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10 Common Misconceptions About Adultery and Divorce


Adultery and divorce are emotionally-charged topics that often come with many misconceptions. While your loved ones may have the best intentions, they can sometimes fall into the trap of spreading common myths surrounding divorce and adultery. Our attorneys weigh in and help you get clarity on what to expect from a legal standpoint if you are dealing with adultery in your relationship.

What Are the Most Common Myths Surrounding Adultery and Divorce?

Regarding infidelity in a marriage, almost everyone knows a friend “who knows a guy or girl” that went through something similar. Sometimes, these conversations are helpful, and other times, they may only worsen your situation – especially when they spread one of the many common myths about adultery and divorce. Here are 10 of the most frequent ones.

1. Adultery Is the Sole Cause of Divorce

Adultery per se is not the only reason for divorce – in fact, not every couple that struggles with infidelity gets a divorce. Other factors, such as communication breakdown, financial disagreements, or irreconcilable differences, can all play a part in causing a marriage to come to an end.

2. Adultery Guarantees a Favorable Divorce Settlement

Because most states have no-fault divorce laws, the fact that either side may have engaged in marital misconduct (including adultery) is no longer significant and may not always affect the outcome of issues such as custody arrangements or property division. The amount of work, time, and expenses required for a fault-based, fully-litigated divorce outweigh any potential benefit the non-cheating spouse may receive, leading many divorcing couples to choose a no-fault divorce.

3. Adultery Automatically Grants Custody to the Non-cheating Spouse

Just because a parent committed adultery, it does not mean they are an unfit parent. Likewise, the court will likely not use that against them – custody decisions have the child’s best interests as the priority. Factors such as parental stability, emotional bonds, and the ability to provide a safe and nurturing environment weigh more heavily in custody decisions than whether both spouses were faithful to each other.

Is It True That Adultery Always Leads to a Difficult Divorce Battle? (#4)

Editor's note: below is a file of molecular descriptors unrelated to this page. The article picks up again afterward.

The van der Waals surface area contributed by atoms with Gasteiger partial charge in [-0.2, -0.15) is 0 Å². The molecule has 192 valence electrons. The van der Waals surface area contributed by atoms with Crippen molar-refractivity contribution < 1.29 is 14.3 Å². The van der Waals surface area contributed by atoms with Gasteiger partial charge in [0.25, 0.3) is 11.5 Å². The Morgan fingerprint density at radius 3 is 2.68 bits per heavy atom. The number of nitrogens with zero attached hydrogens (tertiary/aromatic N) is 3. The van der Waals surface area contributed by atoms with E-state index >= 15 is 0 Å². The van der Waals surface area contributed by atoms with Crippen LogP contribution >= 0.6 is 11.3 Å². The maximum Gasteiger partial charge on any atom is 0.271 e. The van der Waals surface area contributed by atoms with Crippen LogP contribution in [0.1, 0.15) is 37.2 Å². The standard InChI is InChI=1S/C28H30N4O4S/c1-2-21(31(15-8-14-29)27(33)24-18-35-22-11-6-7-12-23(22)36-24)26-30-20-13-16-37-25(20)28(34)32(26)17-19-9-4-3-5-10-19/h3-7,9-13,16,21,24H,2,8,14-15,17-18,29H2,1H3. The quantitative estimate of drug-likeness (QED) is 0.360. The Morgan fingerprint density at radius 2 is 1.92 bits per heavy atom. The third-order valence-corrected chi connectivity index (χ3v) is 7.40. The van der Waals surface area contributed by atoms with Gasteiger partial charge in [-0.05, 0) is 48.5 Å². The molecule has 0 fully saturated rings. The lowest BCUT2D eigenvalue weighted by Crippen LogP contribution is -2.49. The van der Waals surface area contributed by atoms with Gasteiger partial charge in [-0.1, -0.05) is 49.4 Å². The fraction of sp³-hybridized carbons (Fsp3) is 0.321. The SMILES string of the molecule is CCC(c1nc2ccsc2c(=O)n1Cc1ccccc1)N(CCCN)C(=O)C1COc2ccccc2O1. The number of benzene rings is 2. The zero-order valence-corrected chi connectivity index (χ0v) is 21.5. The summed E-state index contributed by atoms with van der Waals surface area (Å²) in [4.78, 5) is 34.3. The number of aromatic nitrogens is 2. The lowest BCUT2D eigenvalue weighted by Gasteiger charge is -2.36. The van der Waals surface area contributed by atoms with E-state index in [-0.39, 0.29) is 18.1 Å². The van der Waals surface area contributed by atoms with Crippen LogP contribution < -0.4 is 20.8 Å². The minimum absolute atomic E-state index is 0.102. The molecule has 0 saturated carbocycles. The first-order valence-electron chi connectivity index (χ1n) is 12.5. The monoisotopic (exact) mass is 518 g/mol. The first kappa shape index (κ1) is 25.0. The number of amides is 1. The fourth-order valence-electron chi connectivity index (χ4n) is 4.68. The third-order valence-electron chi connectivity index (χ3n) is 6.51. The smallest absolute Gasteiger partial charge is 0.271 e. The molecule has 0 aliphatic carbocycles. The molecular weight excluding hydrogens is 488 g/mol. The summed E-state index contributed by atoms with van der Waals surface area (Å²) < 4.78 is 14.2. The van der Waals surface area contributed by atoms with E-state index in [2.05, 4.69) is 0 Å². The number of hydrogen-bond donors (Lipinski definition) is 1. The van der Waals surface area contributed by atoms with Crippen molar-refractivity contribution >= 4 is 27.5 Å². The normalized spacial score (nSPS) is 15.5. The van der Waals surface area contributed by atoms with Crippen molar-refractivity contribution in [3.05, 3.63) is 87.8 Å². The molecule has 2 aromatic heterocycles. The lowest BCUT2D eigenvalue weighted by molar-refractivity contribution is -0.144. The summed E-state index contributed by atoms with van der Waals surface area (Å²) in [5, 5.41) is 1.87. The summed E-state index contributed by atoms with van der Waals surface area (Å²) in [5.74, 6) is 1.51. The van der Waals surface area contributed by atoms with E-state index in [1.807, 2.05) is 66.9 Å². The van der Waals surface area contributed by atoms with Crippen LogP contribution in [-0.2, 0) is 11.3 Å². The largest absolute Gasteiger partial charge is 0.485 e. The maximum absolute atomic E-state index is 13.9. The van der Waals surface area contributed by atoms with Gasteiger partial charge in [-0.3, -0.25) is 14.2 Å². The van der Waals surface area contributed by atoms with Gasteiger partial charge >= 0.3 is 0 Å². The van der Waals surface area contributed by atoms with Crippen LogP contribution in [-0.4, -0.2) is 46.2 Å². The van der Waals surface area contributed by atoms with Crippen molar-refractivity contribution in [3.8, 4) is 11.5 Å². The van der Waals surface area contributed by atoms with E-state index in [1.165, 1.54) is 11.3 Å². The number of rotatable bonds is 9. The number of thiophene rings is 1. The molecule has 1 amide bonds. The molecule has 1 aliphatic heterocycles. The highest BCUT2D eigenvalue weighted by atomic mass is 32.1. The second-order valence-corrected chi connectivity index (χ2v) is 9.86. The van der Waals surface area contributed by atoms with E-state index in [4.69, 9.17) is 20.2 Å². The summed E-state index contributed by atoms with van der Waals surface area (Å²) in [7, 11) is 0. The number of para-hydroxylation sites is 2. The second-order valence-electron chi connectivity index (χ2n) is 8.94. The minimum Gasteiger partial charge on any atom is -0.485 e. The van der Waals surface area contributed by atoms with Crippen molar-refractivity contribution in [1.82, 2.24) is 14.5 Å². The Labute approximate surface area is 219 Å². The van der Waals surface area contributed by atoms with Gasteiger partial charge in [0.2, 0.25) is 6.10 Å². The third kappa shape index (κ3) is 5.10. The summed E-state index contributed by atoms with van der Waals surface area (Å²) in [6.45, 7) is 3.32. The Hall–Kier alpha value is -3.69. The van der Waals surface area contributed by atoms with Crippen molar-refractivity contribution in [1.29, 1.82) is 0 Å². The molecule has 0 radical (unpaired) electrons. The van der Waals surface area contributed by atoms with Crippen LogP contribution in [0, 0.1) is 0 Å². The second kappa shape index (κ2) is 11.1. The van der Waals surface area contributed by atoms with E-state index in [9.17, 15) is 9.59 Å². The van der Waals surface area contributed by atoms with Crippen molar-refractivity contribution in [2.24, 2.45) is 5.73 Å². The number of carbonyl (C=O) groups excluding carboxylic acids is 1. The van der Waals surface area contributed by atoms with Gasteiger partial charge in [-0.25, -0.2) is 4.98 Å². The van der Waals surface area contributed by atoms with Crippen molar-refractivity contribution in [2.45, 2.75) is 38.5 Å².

While adultery can ignite strong emotions, not all divorces involving infidelity result in bitter and prolonged legal battles. Many couples choose alternative dispute resolution methods, such as mediation or collaborative divorce, to minimize conflict and reach more amicable solutions. The outcome largely depends on the willingness of both parties to cooperate and prioritize the well-being of everyone involved.

5. Adultery Means Your Spouse Keeps It All

In most cases, adultery does not influence the way in which marital assets are divided, with one exception – if the spouse committing adultery was also squandering marital assets, that can weigh negatively against them and result in a division of assets that is more favorable to the other spouse. Otherwise, assets are typically divided according to what the state considers an equitable division.

6. Adultery Is Always a Sign of a Failed Marriage

While adultery often indicates serious issues within a marriage, it does not necessarily mean the entire relationship is a failure. Some couples can rebuild trust and mend their marriage through counseling and open communication.

Is It True That Adultery Is Always Deliberate and That You Have to Get a Divorce After Discovering It? (#7)

Relationships are full of gray areas, and things are no different when it comes to adultery. While many instances of adultery are but a deliberate and conscious decision causing a breach of trust, other extramarital affairs may occur for various other factors, such as emotional dissatisfaction, personal insecurities, or other complex reasons. Likewise, no hard and fast rule dictates that initiating a divorce is the only logical next step after discovering your spouse has had an affair. Every relationship is unique and adultery does not have to mean the end of the road.

8. Divorce Is the Only Option After Adultery

Discovering that your spouse has been involved in an affair can be devastating, but as mentioned previously, divorce is not the only path forward. Some couples seek marriage counseling or therapy to address the underlying issues and rebuild their relationship. There are also a few different legal options to help couples rebuild trust, such as drafting a postnuptial agreement with the help of an attorney.

9. Adultery Is Always a Reflection of the Non-cheating Spouse’s Inadequacy

Infidelity is a complex issue that often involves a combination of personal and emotional factors. If you feel inadequate or blame yourself because your spouse has cheated on you, it will only make it more difficult for you to find a way forward and make the right decisions for your relationship.

10. Divorce Is the End of Happiness

Lastly, divorce is not synonymous with the end of happiness. While it can be a challenging and emotional process, divorce can also give individuals an opportunity for a fresh start. It does not have to define your worth or your future.

What Options Do I Have if I Am Not Ready for a Divorce?

If you are struggling with infidelity in your marriage but are not ready to get a divorce, you have other options. You may be able to get help through marriage counseling or spend some time apart through a legal separation to get some space to think clearly if so reach out to our experienced advocate for family breakdowns. Whatever you decide, the legal team at Hepner & Pagan is here to support you with all your family law needs. Call us at 408-688-9153.

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